Windsor

Teens spring into action while fishing to assist OPP, coast guard with boat rescue

Emergency services in Chatham-Kent were called to a water rescue Monday after receiving reports of a 'flipped canoe with two victims' in Rondeau Bay." Twenty minutes later, the victims were retrieved after rescuers received help from an unlikely source — three teens who happened to be fishing nearby.

OPP officer hopped in a canoe with 2 of the teens to get to the victims while a 3rd stayed on shore

A boat rescue at Rondeau Bay may never have happened if Erik Olejnik, left, Jake Landriault, centre, and Brendan Hunter chose not to go fishing there Monday. After all, they were the ones who responded to screams for help from a frantic woman who was associated with the victims. (Submitted by Brendan Hunter)

A group of friends on a fishing trip in Chatham-Kent say they are glad they were in the right place at the right time after a canoe capsized, leading an OPP officer toward two people stranded in the water needing help.

Erik Olejnik, 18, was out on Rondeau Bay, on the shores of Lake Erie, at about noon Monday with two friends — Jake Landriault, 18, and Brendan Hunter, 19 — when he said they started to hear screams for help over the music they had playing in their canoe. 

That's when he said they noticed a woman paddleboarding toward them.

"We put our fishing rods down and started canoeing to her right away," he said. "She's in panic mode. She can barely speak."

Olejnik said the woman told them she had been paddleboarding next to a canoe occupied by two of her family members. At some point, the boat capsized — and even worse, one of the victims was unable to swim due to health conditions.

The three teens invited the woman to hop in their canoe since she was too panicked, Olejnik said.

Hunter called the OPP and the coast guard before rowing toward Rondeau Joe's, a restaurant just off shore.

"I grabbed a pair of binoculars and looked along the water," said Hunter, adding he used the compass app on his phone to provide authorities with the exact coordinates of where the victims had capsized.

Once the OPP arrived on scene, an officer asked if could to hop in the canoe along with Hunter and Olejnik. 

"We went out with the OPP officer," said Olejnik.

"On my canoe," Hunter added with a laugh. "And he was paddling out there."

These screenshots from a video taken by Hunter show him and Olejnik rowing in their canoe behind an OPP officer, as they approach the two victims. (Submitted by Brendan Hunter)

Meanwhile, Landriault remained at the restaurant with the panicked woman. He works as a lifeguard in Chatham and used his expertise to walk the woman through breathing exercises to mitigate her shock.

"I tried my best to calm her down," said Landriault. "I got her a glass of water. She ended up going into more shock and was really cold and hyperventilating."

"We got her to breathe a little more and get warmed up," Landriault added. "Thankfully, there was a couple of other people there that were nurses. So that helped a lot — considering they know a little more than I do."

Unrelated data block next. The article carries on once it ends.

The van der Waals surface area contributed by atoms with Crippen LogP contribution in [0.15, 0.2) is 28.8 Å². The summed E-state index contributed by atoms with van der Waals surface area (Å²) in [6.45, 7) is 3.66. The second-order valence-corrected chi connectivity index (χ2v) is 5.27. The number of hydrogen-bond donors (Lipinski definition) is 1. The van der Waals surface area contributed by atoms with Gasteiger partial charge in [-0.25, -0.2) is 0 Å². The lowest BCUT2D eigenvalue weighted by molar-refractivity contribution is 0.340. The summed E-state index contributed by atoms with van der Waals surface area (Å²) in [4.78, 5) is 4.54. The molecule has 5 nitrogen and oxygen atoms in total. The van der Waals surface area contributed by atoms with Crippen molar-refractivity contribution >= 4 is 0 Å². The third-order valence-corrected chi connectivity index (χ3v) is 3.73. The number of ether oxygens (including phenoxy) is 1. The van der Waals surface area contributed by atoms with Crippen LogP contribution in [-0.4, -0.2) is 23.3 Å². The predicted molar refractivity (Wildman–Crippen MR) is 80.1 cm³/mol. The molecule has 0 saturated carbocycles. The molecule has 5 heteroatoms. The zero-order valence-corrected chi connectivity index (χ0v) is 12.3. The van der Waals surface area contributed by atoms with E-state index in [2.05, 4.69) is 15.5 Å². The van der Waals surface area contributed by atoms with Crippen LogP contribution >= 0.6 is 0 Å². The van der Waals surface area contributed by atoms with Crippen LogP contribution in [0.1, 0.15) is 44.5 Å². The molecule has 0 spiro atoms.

Emergency officials in Chatham-Kent said the victims were retrieved from the water about 20 minutes after they were called.

'We're just glad we were there'

There's no way of knowing if the victims would've drowned if the teens had not been at Rondeau Bay. But choosing to go on that fishing trip definitely reduced the time that the victims would have spent in the water, Olejnik said.

"We went out for day fishing — decided to go out on the canoe. This is the first time we did this all year, so it was just random," said Olejnik.

According to Landriault, the woman said she had been paddling for about 30 minutes "from the other side of the bay" — but kept getting ignored by other boaters.

"I'm just really glad she was able to make it that far. That was really brave of her," said Landriault, with Hunter adding they don't know "what could've happened."

VIDEO: The teens reflect on their teamwork skills during the harrowing experience.

Jake Landriault, Erik Olejnik and Brendan Hunter reflect on helping emergency personnel rescue two people from the waters of Rondeau Bay and the moment when they were canoeing alongside an OPP officer. 0:48

"We're just glad that we were there and were able to get people out as soon as possible," Hunter said.

All three teens said the experience taught them how to stay calm under pressure. But the biggest lesson the boys learned, Olejnik said, is that "anything can happen at any moment."

"We went out for a fishing trip and we ended up having to call the coast guard and police officers to save people in the water that could've drowned."

According to the teens, staff at Rondeau Joe's paid for a free lunch following the incident — and the family of the victims has also taken the teens' names and phone numbers to try and get them a free dinner.

"They were really thankful and I really appreciate them giving us free food," said Landriault. "Obviously, we don't need it. I'm just glad we could help out and see that everyone was okay."

About the Author

Sanjay Maru is a reporter at CBC Windsor. Email him at sanjay.maru@cbc.ca.

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